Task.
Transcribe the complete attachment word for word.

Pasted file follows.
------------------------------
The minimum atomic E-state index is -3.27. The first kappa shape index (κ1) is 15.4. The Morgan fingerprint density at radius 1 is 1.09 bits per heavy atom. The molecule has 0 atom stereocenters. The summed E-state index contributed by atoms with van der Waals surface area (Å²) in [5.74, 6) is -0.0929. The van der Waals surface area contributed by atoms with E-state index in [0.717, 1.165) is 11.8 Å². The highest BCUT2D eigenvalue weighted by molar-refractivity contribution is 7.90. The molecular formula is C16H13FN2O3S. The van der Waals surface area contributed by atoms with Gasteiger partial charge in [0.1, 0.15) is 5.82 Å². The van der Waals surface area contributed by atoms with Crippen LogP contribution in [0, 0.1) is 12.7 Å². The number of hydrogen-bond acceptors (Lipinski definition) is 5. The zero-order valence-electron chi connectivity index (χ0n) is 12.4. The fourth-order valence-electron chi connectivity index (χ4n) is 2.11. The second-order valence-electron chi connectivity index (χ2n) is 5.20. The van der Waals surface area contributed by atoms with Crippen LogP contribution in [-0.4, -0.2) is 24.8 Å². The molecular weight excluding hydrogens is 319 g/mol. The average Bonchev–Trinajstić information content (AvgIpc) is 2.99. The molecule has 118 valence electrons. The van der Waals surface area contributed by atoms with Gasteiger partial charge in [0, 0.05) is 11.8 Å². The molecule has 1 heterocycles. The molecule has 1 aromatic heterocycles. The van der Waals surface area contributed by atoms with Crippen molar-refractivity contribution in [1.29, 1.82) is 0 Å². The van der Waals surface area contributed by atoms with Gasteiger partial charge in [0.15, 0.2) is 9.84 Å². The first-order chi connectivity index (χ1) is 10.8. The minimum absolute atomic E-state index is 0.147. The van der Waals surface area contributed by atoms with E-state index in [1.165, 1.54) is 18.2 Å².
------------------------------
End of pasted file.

The minimum atomic E-state index is -3.27. The first kappa shape index (κ1) is 15.4. The Morgan fingerprint density at radius 1 is 1.09 bits per heavy atom. The molecule has 0 atom stereocenters. The summed E-state index contributed by atoms with van der Waals surface area (Å²) in [5.74, 6) is -0.0929. The van der Waals surface area contributed by atoms with E-state index in [0.717, 1.165) is 11.8 Å². The highest BCUT2D eigenvalue weighted by molar-refractivity contribution is 7.90. The molecular formula is C16H13FN2O3S. The van der Waals surface area contributed by atoms with Gasteiger partial charge in [0.1, 0.15) is 5.82 Å². The van der Waals surface area contributed by atoms with Crippen LogP contribution in [0, 0.1) is 12.7 Å². The number of hydrogen-bond acceptors (Lipinski definition) is 5. The zero-order valence-electron chi connectivity index (χ0n) is 12.4. The fourth-order valence-electron chi connectivity index (χ4n) is 2.11. The second-order valence-electron chi connectivity index (χ2n) is 5.20. The van der Waals surface area contributed by atoms with Crippen LogP contribution in [-0.4, -0.2) is 24.8 Å². The molecular weight excluding hydrogens is 319 g/mol. The average Bonchev–Trinajstić information content (AvgIpc) is 2.99. The molecule has 118 valence electrons. The van der Waals surface area contributed by atoms with Gasteiger partial charge in [0, 0.05) is 11.8 Å². The molecule has 1 heterocycles. The molecule has 1 aromatic heterocycles. The van der Waals surface area contributed by atoms with Crippen molar-refractivity contribution in [1.29, 1.82) is 0 Å². The van der Waals surface area contributed by atoms with Gasteiger partial charge in [0.15, 0.2) is 9.84 Å². The first-order chi connectivity index (χ1) is 10.8. The minimum absolute atomic E-state index is 0.147. The van der Waals surface area contributed by atoms with E-state index in [1.165, 1.54) is 18.2 Å².